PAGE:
Wednesday 11 May 2011
A major revamp of adult social care law in England and Wales is needed to ensure fairer access to services, the Law Commission says. The government advisory body said the current framework, covered by more than 40 laws, was "out-dated and flawed". Instead, it said there should be a single piece of legislation so people were clear about their rights.
The report on Adult Social Care is the first of two reviews ministers will use to reform social care in England in the coming years. An independent commission has also been set up to look at how social care - which is currently means-tested - should be funded.
Law Commissioner Frances Patterson QC said: “Today signals a significant step in moving us closer to a clearer and more coherent framework for adult social care. Our recommendations will bring much needed clarity and accessibility, and have a major, beneficial impact on the lives of many of our most vulnerable citizens.”
Peter Watt, Chief Executive, Counsel and Care hailed the Commission’s recommendations: “We have long campaigned for the entrenchment of quality advice and information in adult social care policy. The recommendation to increase the role of Local Authorities in ensuring that all adults, even those ineligible for council-funded services, receive advice and information is welcome.
Self-funders and carers who are not eligible to receive council services should have the right to needs assessments, guidance, and assistance in planning their immediate or future care. We welcome the empowerment of Local Authorities to help adults to make informed decisions in their best interests. And in a ‘Big Society’ landscape, the role of voluntary organisations to help deliver this will become more and more central.”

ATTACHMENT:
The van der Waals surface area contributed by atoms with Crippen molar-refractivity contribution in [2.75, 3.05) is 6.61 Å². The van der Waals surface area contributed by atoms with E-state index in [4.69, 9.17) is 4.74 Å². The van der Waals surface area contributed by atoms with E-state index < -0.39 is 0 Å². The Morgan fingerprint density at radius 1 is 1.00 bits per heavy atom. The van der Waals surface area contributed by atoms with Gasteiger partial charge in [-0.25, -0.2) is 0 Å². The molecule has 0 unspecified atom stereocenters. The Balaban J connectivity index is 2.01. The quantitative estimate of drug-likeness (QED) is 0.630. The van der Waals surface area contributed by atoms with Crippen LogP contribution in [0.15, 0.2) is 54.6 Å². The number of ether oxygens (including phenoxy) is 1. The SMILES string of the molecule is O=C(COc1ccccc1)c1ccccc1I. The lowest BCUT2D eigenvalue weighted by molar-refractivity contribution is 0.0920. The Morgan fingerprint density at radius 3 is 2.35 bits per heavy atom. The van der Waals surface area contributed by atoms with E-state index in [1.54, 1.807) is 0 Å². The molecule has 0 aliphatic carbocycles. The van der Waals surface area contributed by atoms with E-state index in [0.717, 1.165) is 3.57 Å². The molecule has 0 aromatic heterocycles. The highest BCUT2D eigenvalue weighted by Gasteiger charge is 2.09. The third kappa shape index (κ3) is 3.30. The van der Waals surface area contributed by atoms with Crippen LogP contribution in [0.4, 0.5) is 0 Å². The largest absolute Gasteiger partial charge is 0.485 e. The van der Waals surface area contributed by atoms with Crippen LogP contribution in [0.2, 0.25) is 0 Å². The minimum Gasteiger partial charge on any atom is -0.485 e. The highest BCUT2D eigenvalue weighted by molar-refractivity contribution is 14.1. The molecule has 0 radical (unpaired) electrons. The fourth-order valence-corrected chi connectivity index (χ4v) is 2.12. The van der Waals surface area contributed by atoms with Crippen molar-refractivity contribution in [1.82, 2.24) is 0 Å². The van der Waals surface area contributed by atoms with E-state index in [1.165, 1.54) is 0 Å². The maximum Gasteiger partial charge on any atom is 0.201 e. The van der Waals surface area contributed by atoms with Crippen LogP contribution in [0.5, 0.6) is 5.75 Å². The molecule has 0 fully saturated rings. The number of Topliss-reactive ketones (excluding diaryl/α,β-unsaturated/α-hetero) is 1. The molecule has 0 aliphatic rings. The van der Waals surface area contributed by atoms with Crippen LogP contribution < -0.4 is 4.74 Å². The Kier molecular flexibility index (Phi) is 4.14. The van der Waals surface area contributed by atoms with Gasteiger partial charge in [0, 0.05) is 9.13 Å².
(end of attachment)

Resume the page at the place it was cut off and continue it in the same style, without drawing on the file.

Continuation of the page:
“We are still concerned, however, that the recommendations do not recognise that many councils are moving from providing substantial to critical care services only. This will have a severe and long-term negative impact on older people needing care and is not consistent with the messages of prevention and wellbeing. We would ask the Law Commission what they will do to prevent further instances of councils evading their duties to adults needing social care in future.”
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